The Adidas Group of Ger-many, which owns the formerly independent Reebok company, is using major athletic events such as the Super Bowl and the Summer Olympics in its battle to catch up with and surpass Nike, says Herbert Hainer, the chief executive of Adidas. The company, based in Bavaria, makes only 5 percent of its sales in Germany and uses English as its official language. Hainer was interviewed in New York. Here are excerpts:
Q: What was at stake for you in an event such as the Super Bowl?
A: With our Reebok brand, we are the exclusive supplier of jerseys for the whole National Football League. So both teams played in our shirts. We also had a lot of activities around the Super Bowl. We had a television advertising campaign. We had a booth where we hosted key retailers, and a lot of our NFL players were there giving autograph sessions and giving interviews to the media in support of our new products. The Super Bowl is definitely a huge event for us.
Q: Isn't your No. 1 marketing and branding challenge competing against Nike?
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A: This is correct. When you look around the world, I think it's fair to say that it's becoming more and more a two-horse race. Nike is doing around $16 billion in sales and we are doing around $14 billion. The No. 3 player, Puma, is doing around $4 billion a year in sales. You can see the difference between the two giants and the rest of the pack.
Q: What is it like to compete against Nike, whose "swoosh" logo must be one of the most recognized symbols on the planet?
A: Around the world, the Adidas brand name and brand mark are more recognizable than Nike because our brand has existed for 70 years and Nike has been around for 30 years. Especially in Europe and Asia, the Adidas trademark and brand name are more known than Nike's. In the United States, it's a little bit different. But over all, we have a fairly good chance to fulfill our mission to become the leading sports company in the world.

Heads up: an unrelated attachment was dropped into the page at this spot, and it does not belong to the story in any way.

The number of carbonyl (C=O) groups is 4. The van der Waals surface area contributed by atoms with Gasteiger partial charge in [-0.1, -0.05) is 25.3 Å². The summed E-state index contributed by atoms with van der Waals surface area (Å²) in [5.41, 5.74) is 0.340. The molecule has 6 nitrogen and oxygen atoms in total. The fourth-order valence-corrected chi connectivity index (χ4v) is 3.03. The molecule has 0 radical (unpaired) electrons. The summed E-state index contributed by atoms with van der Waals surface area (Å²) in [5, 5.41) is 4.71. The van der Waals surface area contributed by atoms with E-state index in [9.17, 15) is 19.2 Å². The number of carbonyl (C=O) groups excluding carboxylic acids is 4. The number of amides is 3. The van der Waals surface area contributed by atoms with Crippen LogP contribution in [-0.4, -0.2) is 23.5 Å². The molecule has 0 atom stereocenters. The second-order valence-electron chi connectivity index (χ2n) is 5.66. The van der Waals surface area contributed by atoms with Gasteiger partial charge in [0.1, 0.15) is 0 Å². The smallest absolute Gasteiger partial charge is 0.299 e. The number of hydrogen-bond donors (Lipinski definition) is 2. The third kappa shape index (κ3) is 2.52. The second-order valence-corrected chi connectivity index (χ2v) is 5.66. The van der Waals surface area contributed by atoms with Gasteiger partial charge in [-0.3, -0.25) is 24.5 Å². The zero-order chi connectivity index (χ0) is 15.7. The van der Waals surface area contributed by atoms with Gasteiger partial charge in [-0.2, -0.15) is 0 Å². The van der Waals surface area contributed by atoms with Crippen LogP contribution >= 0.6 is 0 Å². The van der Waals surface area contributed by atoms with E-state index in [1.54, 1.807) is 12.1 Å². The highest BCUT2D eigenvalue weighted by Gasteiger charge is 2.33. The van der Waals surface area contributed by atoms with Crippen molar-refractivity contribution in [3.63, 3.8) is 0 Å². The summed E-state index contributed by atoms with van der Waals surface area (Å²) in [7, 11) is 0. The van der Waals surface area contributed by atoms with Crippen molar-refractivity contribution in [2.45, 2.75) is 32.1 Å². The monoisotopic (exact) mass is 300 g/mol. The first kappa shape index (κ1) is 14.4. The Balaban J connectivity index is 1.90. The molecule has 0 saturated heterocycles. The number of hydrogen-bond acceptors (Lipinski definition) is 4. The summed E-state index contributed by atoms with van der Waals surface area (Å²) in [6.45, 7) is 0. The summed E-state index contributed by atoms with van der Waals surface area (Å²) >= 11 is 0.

Q: Why are events such as the Super Bowl and the Olympics so important in creating a brand?
A: Because there are so many people watching. I read that more than 1 billion viewers around the world would watch the Super Bowl.
And some 40 billion viewers, on an accumulated basis, are expected for the Olympics, meaning many people watch many separate events.
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Q: Are the investments you make in these events cost-effective?
A: Most every event is cost- effective, which means it is profitable for us in immediate terms. When you look to the Olympics, however, that's a huge window to showcase a brand, but you don't make immediate sales out of the Olympics. No viewer is going to go to the store after watching a 5,000-meter runner. But it has a long-term effect.
Q: Are you concerned about air quality in Beijing for the Olympics?
A: We all know that there is pollution in Beijing and that the air is not the cleanest. I do believe the government will take a lot of actions. Four weeks before the games start, they will shut down all the factories within 50 kilometers of Beijing.
They will limit car traffic. I believe the government is taking the right actions. I have been in China 10 times in the past three or four years. There is pollution, no doubt. But you have a lot of other cities around the world where pollution is just as bad.
Q: And what about the newspaper columnists and human rights activists who say the Olympics should be used to force China to improve its human rights conditions?
A: I believe there will definitely be human rights organizations which will use this platform because the exposure is as valuable for them as it is for us. But I don't think it will influence the games negatively. I believe the best way going forward on human rights and pollution issues is to work cooperatively with the Chinese government and the Chinese people instead of permanently confronting them. Complaining and trying to nail them to the wall aren't effective. We have a lot of factories in China, and that's what we're trying to do to achieve progress -- we are working together with local communities and local factories to put in our standards, in terms of fair wages, social standards and working hours.
Q: Do you feel you and Nike have taken the necessary steps to address the concerns about sweatshop labor?
A: I do believe so. I can only speak for our company. We are more or less in the same places as Nike -- China, Indonesia, Vietnam and Cambodia. When you look back over the past 24 months, there was hardly any article criticizing the Adidas Group for not conforming to the standards we have set. We have the Standards of Engagement, where we clearly and contractually commit every supplier to certain standards, such as minimum wages, no child labor, no forced labor, social standards and working hours. We are in all the big indexes such as the Dow Jones sustainability index and the Financial Times Stock Exchange 4Good index. And we are working with a lot of nongovernmental organizations in individual countries.
Q: Are your sourcing patterns now identical to Nike's around the world?
A: I don't know Nike's patterns exactly, but we are more or less in the same areas, not always in the same factories. I believe Nike is trying to tackle the social and environmental critiques they get in a professional way as well.